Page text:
Thursday, September 24, 2020

Bye, Teddy

We are underway downbound on the Kennebec. The really skinny stuff is behind me now, Otto is driving, and I have some time to type. We had a great stop in Augusta, where Hurricane Teddy was pretty much a non-event, just as we prefer it.

Teddy-driven surf at Ocean Point. Photo: Steve Demaranville

Tuesday our friends Ann and Steve from Boothbay drove up for a visit. We were hoping to sit out behind Cushnoc Brewing on one of their picnic tables for lunch, but apparently the back patio only opens at dinner time, and the two tables out front were occupied. We ended up getting two pizzas to go and walked them back to Vector, where we sat on the aft deck.

Louise and Ann showing off Kathleen's quilt. Photo: Steve Demaranville.

The pizza was quite good, and we had a pleasant conversation. Well, when we could hear each other. Apparently, Tuesday was the day when all the Augusta fire trucks have their pumps tested by a service company; every engine in town came down to the boat ramp across from us, connected to a giant suction hose in the river, and blasted water out of a deck gun that the service company had set up on the riverbank. When they ran the pumps up to full speed, the engine noise was a bit overwhelming.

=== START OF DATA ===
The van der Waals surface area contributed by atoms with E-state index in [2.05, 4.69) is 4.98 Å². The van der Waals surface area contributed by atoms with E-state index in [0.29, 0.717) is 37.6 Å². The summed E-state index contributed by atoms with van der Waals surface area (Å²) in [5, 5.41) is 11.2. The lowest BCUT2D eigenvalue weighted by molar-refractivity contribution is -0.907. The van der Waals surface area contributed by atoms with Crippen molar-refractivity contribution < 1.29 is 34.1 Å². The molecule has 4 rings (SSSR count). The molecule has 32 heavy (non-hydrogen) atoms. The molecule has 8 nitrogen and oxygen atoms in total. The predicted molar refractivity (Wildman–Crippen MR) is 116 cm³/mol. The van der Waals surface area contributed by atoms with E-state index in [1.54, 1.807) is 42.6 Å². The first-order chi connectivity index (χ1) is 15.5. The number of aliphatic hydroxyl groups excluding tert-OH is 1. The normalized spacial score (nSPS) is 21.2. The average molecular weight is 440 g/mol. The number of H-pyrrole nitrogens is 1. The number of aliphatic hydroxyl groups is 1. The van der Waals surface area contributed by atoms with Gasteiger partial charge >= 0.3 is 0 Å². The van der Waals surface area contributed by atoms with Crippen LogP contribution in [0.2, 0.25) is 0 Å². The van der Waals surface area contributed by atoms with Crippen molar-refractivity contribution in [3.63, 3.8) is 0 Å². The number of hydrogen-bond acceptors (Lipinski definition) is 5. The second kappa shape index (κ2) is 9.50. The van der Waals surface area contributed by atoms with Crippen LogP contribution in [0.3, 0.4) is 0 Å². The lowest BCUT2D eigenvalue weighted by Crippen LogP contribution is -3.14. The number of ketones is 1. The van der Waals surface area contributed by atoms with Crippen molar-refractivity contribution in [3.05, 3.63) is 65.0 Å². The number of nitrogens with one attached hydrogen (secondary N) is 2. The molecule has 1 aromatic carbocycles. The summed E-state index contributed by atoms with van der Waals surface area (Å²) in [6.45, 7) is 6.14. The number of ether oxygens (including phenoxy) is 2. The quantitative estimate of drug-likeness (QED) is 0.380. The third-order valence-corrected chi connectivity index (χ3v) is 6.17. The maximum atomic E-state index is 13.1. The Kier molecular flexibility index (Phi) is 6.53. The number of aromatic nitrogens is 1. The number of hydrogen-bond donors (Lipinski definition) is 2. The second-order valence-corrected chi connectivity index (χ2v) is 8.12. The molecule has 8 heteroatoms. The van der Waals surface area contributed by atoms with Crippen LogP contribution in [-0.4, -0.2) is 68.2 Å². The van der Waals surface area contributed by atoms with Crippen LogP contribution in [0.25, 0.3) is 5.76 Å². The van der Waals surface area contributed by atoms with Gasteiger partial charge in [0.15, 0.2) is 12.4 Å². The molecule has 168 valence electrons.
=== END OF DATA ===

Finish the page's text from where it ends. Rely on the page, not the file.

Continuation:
The first of a half dozen fire engines testing their pumps. It was 40° when I took this shot.

I took the e-bike out for a spin around town both before and after lunch. In the morning I rode down to the Capitol, taking the rail trail to a small connector that comes out at Capitol Park. I then rode back to town along State Street, passing the governor's mansion and the Civil War memorial.

Maine Capitol from the eponymous Olmstead-designed park.

In the afternoon, I rode up to Mill Park, which is basically the filled-in remains of the controlling works for the Edwards Dam, which impounded the Kennebec north of Augusta for 162 years. It was the first dam ever to be denied a renewal of operating permit, and was removed in 1999; the native fish populations decimated by the dam are already recovering somewhat.